Pop Culture Princess

Pop Culture Princess
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Friday, April 28, 2006

How Opal Mehta's Scandal Got Concluded

Today,Little,Brown announced that they were issuing a recall of the controversal Kaavya Viswanathan novel,How Opal Mehta Got Kissed,Got Wild and Got a Life. The book is no longer in production and booksellers are being asked to send back unsold copies to the publisher. Both Crown and Megan McCafferty are pleased with this and are no longer talking lawsuit. Megan was also qouted as saying that"The past few weeks have been very difficult, and I am most grateful to my readers for offering continual support," she said. "In my career, I am, first and foremost, a writer. So I look forward to getting back to work and moving on, and hope Ms. Viswanathan can too."

This seems like a happy ending of sorts-McCafferty gets justice(and was very gracious about it,in my opinion)and Kaavya has a chance to start over without getting bitchslapped in court. Of course,the real story is the behind the scenes stuff. There's been quite abit of talk about Alloy Entertainment's role in this deal. Alloy is what they call a "book packager"-they shape and market titles to the teen audience such as The A-List,It Girl,etc. Alloy was bought into the mix early on by Kaavya's William Morris agent and interestingly enough,Alloy owns half of the copyright to Opal Mehta. There's denial all around about the possibility that maybe Opal Mehta might've been creatively monkeyed around with, but something smells fishy to me.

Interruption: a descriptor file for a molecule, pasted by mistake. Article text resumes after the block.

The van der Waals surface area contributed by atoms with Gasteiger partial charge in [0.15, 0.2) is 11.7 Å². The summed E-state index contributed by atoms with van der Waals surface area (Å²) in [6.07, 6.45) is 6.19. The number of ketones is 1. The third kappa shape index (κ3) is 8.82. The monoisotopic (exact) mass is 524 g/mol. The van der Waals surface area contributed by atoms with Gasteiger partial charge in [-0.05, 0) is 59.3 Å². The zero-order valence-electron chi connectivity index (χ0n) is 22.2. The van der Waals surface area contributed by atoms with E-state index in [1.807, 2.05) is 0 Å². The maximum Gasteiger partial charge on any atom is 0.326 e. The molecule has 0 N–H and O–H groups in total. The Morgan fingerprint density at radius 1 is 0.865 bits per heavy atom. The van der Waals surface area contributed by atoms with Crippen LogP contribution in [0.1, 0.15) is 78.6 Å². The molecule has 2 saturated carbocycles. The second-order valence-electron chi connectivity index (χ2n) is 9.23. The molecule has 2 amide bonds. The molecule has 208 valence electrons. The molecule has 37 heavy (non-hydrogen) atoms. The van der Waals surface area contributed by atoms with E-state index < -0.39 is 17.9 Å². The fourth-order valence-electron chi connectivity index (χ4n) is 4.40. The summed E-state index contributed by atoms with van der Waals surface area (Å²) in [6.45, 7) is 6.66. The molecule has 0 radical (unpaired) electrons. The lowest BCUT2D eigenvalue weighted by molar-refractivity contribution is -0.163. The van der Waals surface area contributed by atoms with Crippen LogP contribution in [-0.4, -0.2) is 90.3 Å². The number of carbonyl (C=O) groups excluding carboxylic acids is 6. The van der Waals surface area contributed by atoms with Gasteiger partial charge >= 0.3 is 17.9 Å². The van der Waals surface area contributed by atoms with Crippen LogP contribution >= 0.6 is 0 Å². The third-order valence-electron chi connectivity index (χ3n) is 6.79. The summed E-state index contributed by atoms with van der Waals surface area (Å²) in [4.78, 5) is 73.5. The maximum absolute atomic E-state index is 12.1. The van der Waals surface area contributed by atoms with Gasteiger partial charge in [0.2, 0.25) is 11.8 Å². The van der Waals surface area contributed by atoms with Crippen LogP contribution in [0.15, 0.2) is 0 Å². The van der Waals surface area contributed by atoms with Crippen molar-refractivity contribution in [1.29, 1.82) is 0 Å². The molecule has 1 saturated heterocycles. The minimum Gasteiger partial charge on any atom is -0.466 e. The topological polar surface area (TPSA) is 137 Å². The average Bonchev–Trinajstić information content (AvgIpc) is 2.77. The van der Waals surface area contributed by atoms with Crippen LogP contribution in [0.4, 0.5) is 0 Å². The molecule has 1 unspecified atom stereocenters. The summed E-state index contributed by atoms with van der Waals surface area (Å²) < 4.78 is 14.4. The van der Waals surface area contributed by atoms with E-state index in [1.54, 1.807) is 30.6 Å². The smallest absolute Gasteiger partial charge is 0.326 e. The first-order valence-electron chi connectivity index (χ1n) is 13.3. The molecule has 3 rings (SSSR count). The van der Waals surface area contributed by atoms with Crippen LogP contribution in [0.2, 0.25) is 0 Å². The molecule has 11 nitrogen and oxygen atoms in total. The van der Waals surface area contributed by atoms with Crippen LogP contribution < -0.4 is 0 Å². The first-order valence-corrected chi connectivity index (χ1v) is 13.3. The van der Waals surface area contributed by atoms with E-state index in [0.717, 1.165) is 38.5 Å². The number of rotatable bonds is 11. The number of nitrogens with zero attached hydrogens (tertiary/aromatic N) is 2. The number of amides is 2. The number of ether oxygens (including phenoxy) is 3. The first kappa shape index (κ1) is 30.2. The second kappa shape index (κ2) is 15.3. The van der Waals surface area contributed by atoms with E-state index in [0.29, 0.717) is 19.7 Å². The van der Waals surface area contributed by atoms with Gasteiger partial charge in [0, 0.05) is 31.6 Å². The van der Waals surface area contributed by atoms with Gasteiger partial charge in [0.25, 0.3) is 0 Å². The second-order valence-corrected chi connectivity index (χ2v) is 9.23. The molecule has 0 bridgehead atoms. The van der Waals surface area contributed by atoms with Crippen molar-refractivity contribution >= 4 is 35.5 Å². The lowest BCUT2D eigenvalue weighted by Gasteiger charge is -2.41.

Even if some backhanded re-tooling was done to the book,it doesn't let Kaavya off the hook-as I've said before,I'm not ready to run her out of town on a rail here but she is old enough to know that plagarism is wrong and that some things need more than an "I'm sorry" to make it right. Book packaging is nothing new in the industry but what bugs me is that part of the probelm is lack of respect for the reader. It's really not hard to image a publishing person saying to a reluctant client"Look,these kids aren't Rhodes scholars here,okay? You really think they can tell one book from another-look at MTV,all those bands look,sound and act the same. That's what they like,that's what they're comfortable with and that's what they will buy. Giving people what they want is the name of the game and if you want to do well in this business and actually make some money,you'll see that I'm right."

There are plenty of authors writing books for teens that don't intend to be some disposable trendy object to be tossed out once the hot new item hits the market. There's nothing wrong with entertaining literature but there is something wrong about assuming that it truly represents the mind set of any audience. Marketing is a neccessary evil in publishing but the industry should use it as a means to an end,not as the end itself. Maybe it wouldn't hurt to take a better look at what you're selling instead of just how to sell it. Hopefully,that will be the real lesson learned from this bit of shenanagans.

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